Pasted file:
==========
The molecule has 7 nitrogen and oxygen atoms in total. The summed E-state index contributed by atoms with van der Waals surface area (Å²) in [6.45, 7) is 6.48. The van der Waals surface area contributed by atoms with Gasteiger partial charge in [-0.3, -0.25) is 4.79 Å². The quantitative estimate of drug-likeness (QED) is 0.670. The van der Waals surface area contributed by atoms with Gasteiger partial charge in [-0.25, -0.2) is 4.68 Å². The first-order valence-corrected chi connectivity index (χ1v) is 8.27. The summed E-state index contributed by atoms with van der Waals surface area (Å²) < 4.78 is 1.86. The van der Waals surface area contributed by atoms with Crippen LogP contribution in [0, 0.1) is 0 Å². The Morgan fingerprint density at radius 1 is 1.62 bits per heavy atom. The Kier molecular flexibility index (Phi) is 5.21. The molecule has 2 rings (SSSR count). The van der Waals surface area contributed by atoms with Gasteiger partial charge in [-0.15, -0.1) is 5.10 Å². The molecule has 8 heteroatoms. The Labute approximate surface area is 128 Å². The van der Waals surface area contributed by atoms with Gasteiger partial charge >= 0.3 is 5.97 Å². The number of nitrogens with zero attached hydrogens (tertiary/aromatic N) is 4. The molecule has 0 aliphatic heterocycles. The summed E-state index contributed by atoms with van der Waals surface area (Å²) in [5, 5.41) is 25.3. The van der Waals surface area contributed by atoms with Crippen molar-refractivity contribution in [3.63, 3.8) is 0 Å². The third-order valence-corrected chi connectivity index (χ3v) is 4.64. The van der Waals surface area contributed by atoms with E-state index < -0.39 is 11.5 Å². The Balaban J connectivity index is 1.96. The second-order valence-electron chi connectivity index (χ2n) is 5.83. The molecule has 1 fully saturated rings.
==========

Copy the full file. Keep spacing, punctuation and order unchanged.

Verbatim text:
The molecule has 7 nitrogen and oxygen atoms in total. The summed E-state index contributed by atoms with van der Waals surface area (Å²) in [6.45, 7) is 6.48. The van der Waals surface area contributed by atoms with Gasteiger partial charge in [-0.3, -0.25) is 4.79 Å². The quantitative estimate of drug-likeness (QED) is 0.670. The van der Waals surface area contributed by atoms with Gasteiger partial charge in [-0.25, -0.2) is 4.68 Å². The first-order valence-corrected chi connectivity index (χ1v) is 8.27. The summed E-state index contributed by atoms with van der Waals surface area (Å²) < 4.78 is 1.86. The van der Waals surface area contributed by atoms with Crippen LogP contribution in [0, 0.1) is 0 Å². The Morgan fingerprint density at radius 1 is 1.62 bits per heavy atom. The Kier molecular flexibility index (Phi) is 5.21. The molecule has 2 rings (SSSR count). The van der Waals surface area contributed by atoms with Gasteiger partial charge in [-0.15, -0.1) is 5.10 Å². The molecule has 8 heteroatoms. The Labute approximate surface area is 128 Å². The van der Waals surface area contributed by atoms with Gasteiger partial charge >= 0.3 is 5.97 Å². The number of nitrogens with zero attached hydrogens (tertiary/aromatic N) is 4. The molecule has 0 aliphatic heterocycles. The summed E-state index contributed by atoms with van der Waals surface area (Å²) in [5, 5.41) is 25.3. The van der Waals surface area contributed by atoms with Crippen molar-refractivity contribution in [3.63, 3.8) is 0 Å². The third-order valence-corrected chi connectivity index (χ3v) is 4.64. The van der Waals surface area contributed by atoms with E-state index < -0.39 is 11.5 Å². The Balaban J connectivity index is 1.96. The second-order valence-electron chi connectivity index (χ2n) is 5.83. The molecule has 1 fully saturated rings.